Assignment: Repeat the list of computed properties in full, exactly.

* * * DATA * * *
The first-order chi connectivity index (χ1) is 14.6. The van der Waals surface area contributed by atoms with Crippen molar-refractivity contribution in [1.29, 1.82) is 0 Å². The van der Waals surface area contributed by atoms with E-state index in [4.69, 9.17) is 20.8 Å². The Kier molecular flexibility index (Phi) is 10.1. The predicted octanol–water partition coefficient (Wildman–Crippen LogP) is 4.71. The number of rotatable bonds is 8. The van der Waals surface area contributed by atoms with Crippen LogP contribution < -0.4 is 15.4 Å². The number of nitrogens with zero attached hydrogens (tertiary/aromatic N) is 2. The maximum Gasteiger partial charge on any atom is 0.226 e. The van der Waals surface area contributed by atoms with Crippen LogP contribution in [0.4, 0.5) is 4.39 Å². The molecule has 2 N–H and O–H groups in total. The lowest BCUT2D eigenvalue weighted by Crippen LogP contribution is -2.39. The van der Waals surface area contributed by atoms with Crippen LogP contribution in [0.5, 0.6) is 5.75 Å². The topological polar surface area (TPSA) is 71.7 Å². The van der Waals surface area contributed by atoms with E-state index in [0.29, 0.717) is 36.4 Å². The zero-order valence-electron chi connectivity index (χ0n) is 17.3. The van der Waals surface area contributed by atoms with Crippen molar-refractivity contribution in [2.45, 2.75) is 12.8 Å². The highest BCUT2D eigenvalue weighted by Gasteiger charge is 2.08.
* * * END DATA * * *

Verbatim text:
The first-order chi connectivity index (χ1) is 14.6. The van der Waals surface area contributed by atoms with Crippen molar-refractivity contribution in [1.29, 1.82) is 0 Å². The van der Waals surface area contributed by atoms with E-state index in [4.69, 9.17) is 20.8 Å². The Kier molecular flexibility index (Phi) is 10.1. The predicted octanol–water partition coefficient (Wildman–Crippen LogP) is 4.71. The number of rotatable bonds is 8. The van der Waals surface area contributed by atoms with Crippen LogP contribution < -0.4 is 15.4 Å². The number of nitrogens with zero attached hydrogens (tertiary/aromatic N) is 2. The maximum Gasteiger partial charge on any atom is 0.226 e. The van der Waals surface area contributed by atoms with Crippen LogP contribution in [0.4, 0.5) is 4.39 Å². The molecule has 2 N–H and O–H groups in total. The lowest BCUT2D eigenvalue weighted by Crippen LogP contribution is -2.39. The van der Waals surface area contributed by atoms with Crippen LogP contribution in [0.5, 0.6) is 5.75 Å². The topological polar surface area (TPSA) is 71.7 Å². The van der Waals surface area contributed by atoms with E-state index in [0.29, 0.717) is 36.4 Å². The zero-order valence-electron chi connectivity index (χ0n) is 17.3. The van der Waals surface area contributed by atoms with Crippen molar-refractivity contribution in [2.45, 2.75) is 12.8 Å². The highest BCUT2D eigenvalue weighted by Gasteiger charge is 2.08.